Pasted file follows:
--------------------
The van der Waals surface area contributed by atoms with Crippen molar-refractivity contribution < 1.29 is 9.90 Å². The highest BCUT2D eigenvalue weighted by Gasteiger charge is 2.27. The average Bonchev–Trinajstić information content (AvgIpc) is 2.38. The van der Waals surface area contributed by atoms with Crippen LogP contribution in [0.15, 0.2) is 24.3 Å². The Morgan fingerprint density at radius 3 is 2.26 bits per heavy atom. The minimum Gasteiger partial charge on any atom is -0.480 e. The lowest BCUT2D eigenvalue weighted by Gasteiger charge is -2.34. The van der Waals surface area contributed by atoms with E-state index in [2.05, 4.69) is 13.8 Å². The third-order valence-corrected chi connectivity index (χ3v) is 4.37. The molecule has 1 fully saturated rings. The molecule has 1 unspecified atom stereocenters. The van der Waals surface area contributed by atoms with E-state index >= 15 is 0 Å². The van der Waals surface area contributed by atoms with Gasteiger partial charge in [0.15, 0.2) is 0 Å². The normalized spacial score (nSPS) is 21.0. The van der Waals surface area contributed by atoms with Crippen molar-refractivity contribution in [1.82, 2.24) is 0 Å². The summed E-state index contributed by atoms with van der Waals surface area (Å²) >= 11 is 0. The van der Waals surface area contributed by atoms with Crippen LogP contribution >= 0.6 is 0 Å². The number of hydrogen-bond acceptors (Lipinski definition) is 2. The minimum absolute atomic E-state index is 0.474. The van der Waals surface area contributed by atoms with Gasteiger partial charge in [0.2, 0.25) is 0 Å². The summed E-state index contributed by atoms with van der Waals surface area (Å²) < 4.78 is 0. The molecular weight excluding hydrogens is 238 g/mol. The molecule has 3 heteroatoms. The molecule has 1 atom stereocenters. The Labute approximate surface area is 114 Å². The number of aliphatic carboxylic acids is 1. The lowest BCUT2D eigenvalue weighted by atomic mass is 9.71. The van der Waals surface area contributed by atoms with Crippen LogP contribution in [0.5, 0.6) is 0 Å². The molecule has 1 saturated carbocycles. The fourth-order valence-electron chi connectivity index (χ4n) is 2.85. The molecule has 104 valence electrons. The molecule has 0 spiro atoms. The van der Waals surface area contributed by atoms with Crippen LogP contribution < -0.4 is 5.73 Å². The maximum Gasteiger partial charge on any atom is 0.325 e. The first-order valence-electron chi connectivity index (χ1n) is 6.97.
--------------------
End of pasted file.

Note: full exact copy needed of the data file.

The van der Waals surface area contributed by atoms with Crippen molar-refractivity contribution < 1.29 is 9.90 Å². The highest BCUT2D eigenvalue weighted by Gasteiger charge is 2.27. The average Bonchev–Trinajstić information content (AvgIpc) is 2.38. The van der Waals surface area contributed by atoms with Crippen LogP contribution in [0.15, 0.2) is 24.3 Å². The Morgan fingerprint density at radius 3 is 2.26 bits per heavy atom. The minimum Gasteiger partial charge on any atom is -0.480 e. The lowest BCUT2D eigenvalue weighted by Gasteiger charge is -2.34. The van der Waals surface area contributed by atoms with E-state index in [2.05, 4.69) is 13.8 Å². The third-order valence-corrected chi connectivity index (χ3v) is 4.37. The molecule has 1 fully saturated rings. The molecule has 1 unspecified atom stereocenters. The van der Waals surface area contributed by atoms with E-state index >= 15 is 0 Å². The van der Waals surface area contributed by atoms with Gasteiger partial charge in [0.15, 0.2) is 0 Å². The normalized spacial score (nSPS) is 21.0. The van der Waals surface area contributed by atoms with Crippen molar-refractivity contribution in [1.82, 2.24) is 0 Å². The summed E-state index contributed by atoms with van der Waals surface area (Å²) >= 11 is 0. The van der Waals surface area contributed by atoms with Crippen LogP contribution >= 0.6 is 0 Å². The number of hydrogen-bond acceptors (Lipinski definition) is 2. The minimum absolute atomic E-state index is 0.474. The van der Waals surface area contributed by atoms with Gasteiger partial charge in [0.2, 0.25) is 0 Å². The summed E-state index contributed by atoms with van der Waals surface area (Å²) < 4.78 is 0. The molecular weight excluding hydrogens is 238 g/mol. The molecule has 3 heteroatoms. The molecule has 1 atom stereocenters. The Labute approximate surface area is 114 Å². The number of aliphatic carboxylic acids is 1. The lowest BCUT2D eigenvalue weighted by atomic mass is 9.71. The van der Waals surface area contributed by atoms with Crippen LogP contribution in [0.5, 0.6) is 0 Å². The molecule has 1 saturated carbocycles. The fourth-order valence-electron chi connectivity index (χ4n) is 2.85. The molecule has 104 valence electrons. The molecule has 0 spiro atoms. The van der Waals surface area contributed by atoms with Crippen LogP contribution < -0.4 is 5.73 Å². The maximum Gasteiger partial charge on any atom is 0.325 e. The first-order valence-electron chi connectivity index (χ1n) is 6.97.